Hate to wait, love to travel? TSA PreCheck might be just the thing for you to gain more time relaxing and having fun by shrugging off the long lines going through airport security. If you dread dealing with security everytime your fly or just hate waiting in line, then you’ll probably be interested in this program.
So let’s take a moment to examine what PreCheck is, how you apply for it, and if it’s right choice for you.
What Is PreCheck?
PreCheck (or “Pre✓“ as its likely to be seen on signage at airports) is a program run by the Transport Security Administration that allows eligible, low-risk travelers to “jump the line” for expedited screenings at airport checkpoints. It’s available at 200 participating U.S. airports and with 42 airlines for most domestic and international flights. Currently, there are more than 5 million people enrolled in PreCheck. In November 2017, 93% of enrolled travelers were able to clear security in less than five minutes.
Expedited screenings mean those enrolled do not have to take off their shoes, belts or light outerwear at checkpoints and can leave their laptops, liquids, and gels in their bags. They are not subjected to body scanner x-ray machines either.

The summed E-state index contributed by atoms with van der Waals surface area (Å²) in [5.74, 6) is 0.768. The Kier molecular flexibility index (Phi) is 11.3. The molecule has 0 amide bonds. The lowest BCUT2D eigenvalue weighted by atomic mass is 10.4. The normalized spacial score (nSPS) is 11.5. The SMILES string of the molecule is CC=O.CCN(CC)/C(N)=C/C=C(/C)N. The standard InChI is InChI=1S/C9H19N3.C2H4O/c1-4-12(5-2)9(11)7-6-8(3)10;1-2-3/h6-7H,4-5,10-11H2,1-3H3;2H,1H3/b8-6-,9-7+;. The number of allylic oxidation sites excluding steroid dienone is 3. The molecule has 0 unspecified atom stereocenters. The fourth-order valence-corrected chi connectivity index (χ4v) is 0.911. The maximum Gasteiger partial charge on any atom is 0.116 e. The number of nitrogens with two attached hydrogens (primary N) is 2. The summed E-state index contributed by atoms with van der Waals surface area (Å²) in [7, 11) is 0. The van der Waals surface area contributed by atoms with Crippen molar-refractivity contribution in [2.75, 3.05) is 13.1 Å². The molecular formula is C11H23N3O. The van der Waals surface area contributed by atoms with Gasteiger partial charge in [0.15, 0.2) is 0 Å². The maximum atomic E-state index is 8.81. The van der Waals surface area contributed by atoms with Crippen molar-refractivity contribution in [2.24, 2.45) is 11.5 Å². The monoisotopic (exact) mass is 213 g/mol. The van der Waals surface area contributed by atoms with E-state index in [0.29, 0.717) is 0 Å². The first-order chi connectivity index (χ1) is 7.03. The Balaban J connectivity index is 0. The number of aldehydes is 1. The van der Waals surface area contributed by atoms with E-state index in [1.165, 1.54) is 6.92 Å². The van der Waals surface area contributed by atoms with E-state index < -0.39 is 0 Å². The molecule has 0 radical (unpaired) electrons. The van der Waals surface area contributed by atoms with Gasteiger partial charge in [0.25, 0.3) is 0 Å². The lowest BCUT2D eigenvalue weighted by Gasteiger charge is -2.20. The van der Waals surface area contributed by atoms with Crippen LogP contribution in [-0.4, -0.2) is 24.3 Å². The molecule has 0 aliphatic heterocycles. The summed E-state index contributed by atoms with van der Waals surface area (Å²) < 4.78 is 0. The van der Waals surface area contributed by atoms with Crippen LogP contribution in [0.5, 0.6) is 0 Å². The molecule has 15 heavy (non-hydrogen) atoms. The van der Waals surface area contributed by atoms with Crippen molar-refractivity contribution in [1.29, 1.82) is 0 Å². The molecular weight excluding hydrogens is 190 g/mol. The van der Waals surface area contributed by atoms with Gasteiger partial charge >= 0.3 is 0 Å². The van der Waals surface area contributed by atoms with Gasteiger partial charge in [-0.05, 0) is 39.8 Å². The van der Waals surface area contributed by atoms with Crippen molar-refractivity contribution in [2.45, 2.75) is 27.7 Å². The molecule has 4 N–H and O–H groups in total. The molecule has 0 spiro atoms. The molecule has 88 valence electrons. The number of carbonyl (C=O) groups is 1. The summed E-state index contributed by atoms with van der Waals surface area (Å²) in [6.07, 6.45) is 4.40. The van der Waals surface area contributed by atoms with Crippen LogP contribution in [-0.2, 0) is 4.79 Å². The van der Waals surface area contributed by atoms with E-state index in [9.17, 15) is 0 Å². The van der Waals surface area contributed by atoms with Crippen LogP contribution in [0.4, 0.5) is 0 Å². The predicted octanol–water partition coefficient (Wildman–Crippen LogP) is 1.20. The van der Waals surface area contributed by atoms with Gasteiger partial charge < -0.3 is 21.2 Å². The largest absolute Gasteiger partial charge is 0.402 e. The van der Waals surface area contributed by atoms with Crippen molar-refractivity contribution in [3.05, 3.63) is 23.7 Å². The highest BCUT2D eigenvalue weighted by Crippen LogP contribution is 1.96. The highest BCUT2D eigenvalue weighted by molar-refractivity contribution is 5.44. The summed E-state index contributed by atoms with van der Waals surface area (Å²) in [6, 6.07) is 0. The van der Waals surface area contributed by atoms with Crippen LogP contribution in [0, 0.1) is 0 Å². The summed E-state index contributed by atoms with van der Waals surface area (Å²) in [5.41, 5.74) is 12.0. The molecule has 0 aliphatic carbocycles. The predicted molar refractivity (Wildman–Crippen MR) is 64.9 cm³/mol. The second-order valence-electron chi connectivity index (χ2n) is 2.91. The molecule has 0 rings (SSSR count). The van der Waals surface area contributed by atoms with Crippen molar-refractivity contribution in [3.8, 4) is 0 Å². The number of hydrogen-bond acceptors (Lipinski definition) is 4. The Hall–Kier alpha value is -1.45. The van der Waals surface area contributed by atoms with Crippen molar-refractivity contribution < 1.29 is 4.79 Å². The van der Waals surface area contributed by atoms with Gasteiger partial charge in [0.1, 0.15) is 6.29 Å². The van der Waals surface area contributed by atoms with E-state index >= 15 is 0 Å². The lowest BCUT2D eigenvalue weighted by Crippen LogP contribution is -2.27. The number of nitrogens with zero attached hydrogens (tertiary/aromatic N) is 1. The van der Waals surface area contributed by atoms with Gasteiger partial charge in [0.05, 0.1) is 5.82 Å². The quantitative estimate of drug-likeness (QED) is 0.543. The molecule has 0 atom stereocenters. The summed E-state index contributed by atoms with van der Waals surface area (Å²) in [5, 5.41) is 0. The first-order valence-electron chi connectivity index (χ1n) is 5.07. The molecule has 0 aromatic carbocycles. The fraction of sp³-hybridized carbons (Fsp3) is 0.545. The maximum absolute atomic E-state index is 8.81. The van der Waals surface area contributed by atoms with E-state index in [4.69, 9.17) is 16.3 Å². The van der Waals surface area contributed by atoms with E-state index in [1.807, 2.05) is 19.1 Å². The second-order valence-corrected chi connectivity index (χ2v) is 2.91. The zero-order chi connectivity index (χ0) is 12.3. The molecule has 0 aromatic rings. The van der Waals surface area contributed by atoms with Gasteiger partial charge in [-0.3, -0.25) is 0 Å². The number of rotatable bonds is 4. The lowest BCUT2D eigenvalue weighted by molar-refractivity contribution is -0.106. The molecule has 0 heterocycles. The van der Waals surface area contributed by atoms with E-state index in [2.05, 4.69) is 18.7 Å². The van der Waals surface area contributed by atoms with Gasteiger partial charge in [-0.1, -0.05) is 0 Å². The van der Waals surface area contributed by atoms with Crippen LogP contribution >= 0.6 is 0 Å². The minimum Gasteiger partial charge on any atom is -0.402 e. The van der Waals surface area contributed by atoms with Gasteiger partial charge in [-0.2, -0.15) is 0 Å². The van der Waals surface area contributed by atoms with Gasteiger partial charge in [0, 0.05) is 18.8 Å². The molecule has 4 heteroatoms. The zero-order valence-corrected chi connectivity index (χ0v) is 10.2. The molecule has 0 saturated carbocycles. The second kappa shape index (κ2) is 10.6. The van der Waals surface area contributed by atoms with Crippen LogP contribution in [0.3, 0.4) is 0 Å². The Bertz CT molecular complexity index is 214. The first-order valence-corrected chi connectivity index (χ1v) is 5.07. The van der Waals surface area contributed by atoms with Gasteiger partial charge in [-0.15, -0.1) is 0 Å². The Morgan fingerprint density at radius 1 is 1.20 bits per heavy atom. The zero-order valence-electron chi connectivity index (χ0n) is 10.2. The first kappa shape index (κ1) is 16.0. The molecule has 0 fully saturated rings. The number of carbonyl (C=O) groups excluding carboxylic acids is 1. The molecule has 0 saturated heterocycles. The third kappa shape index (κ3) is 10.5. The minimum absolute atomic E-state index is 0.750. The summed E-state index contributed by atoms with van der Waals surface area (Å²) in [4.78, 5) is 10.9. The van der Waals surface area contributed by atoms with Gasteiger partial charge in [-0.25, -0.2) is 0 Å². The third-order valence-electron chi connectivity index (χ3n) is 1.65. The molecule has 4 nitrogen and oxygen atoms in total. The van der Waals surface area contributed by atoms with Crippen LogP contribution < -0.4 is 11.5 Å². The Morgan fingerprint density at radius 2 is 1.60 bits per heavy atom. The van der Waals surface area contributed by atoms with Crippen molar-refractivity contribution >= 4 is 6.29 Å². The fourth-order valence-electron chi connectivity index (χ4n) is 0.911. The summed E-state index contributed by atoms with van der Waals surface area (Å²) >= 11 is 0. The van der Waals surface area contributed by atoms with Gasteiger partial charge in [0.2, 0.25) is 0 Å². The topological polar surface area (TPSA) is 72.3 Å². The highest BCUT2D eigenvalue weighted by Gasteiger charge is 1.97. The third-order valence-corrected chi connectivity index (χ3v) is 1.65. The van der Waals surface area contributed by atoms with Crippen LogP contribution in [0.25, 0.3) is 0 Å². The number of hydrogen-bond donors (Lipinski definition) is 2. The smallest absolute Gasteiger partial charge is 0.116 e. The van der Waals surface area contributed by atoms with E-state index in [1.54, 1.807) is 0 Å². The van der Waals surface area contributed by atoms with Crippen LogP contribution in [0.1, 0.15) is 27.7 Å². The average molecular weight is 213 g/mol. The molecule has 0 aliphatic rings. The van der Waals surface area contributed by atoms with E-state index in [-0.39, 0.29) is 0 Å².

How Do You Apply?
To join PreCheck you need to fill out an online application at tsa.gov/precheck. The application process is straightforward with no off the wall questions. You’ll then need to schedule a short in-person appointment at one of the nearly 400 enrollment centers where you’ll be fingerprinted and submit to a brief background check. After that, you should receive written notification within a couple of weeks. A five-year PreCheck membership costs $85 and can be paid with most major credit cards.
Is It Right for You?
If you fly a lot, PreCheck can be a game changer in terms time on your feet waiting at airports and the fee to join would be a minimal price to pay for the convenience. It should be noted that PreCheck membership does not guarantee expedited screenings whenever you go through security. Some travel industry experts recommend applying for the slightly more expensive ($100 for five years) and more comprehensive Global Entry program in addition to or instead of PreCheck to save time by bypassing customs and immigration checkpoints at airports. But maybe an explanation of Global Entry deserves a post in its own right.
Are you enrolled in TSA PreCheck? We’d love to hear about your experience.